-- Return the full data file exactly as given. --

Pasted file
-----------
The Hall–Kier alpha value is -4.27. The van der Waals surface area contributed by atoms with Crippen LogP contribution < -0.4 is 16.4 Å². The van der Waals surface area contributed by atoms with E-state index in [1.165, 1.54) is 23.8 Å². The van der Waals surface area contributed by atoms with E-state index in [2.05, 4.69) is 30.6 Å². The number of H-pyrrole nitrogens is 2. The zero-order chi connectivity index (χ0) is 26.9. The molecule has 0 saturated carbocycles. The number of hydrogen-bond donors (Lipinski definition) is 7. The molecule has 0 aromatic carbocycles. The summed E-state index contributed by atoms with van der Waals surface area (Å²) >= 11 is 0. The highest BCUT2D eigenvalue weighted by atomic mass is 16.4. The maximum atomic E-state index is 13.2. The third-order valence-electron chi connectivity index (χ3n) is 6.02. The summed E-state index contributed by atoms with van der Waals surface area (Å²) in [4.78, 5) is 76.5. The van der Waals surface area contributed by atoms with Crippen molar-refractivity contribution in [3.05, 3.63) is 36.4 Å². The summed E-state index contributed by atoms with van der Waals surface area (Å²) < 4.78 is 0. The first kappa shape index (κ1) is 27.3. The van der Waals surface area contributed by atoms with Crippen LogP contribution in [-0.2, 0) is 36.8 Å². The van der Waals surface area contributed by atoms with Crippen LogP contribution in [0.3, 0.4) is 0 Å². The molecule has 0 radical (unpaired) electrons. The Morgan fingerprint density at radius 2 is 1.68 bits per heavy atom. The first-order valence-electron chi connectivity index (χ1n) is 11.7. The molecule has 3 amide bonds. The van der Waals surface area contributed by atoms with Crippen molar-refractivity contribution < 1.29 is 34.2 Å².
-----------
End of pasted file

The Hall–Kier alpha value is -4.27. The van der Waals surface area contributed by atoms with Crippen LogP contribution < -0.4 is 16.4 Å². The van der Waals surface area contributed by atoms with E-state index in [1.165, 1.54) is 23.8 Å². The van der Waals surface area contributed by atoms with E-state index in [2.05, 4.69) is 30.6 Å². The number of H-pyrrole nitrogens is 2. The zero-order chi connectivity index (χ0) is 26.9. The molecule has 0 saturated carbocycles. The number of hydrogen-bond donors (Lipinski definition) is 7. The molecule has 0 aromatic carbocycles. The summed E-state index contributed by atoms with van der Waals surface area (Å²) >= 11 is 0. The highest BCUT2D eigenvalue weighted by atomic mass is 16.4. The maximum atomic E-state index is 13.2. The third-order valence-electron chi connectivity index (χ3n) is 6.02. The summed E-state index contributed by atoms with van der Waals surface area (Å²) in [4.78, 5) is 76.5. The van der Waals surface area contributed by atoms with Crippen molar-refractivity contribution in [3.05, 3.63) is 36.4 Å². The summed E-state index contributed by atoms with van der Waals surface area (Å²) < 4.78 is 0. The first kappa shape index (κ1) is 27.3. The van der Waals surface area contributed by atoms with Crippen LogP contribution in [-0.2, 0) is 36.8 Å². The van der Waals surface area contributed by atoms with Crippen LogP contribution in [0.3, 0.4) is 0 Å². The molecule has 0 radical (unpaired) electrons. The Morgan fingerprint density at radius 2 is 1.68 bits per heavy atom. The first-order valence-electron chi connectivity index (χ1n) is 11.7. The molecule has 3 amide bonds. The van der Waals surface area contributed by atoms with Crippen molar-refractivity contribution < 1.29 is 34.2 Å².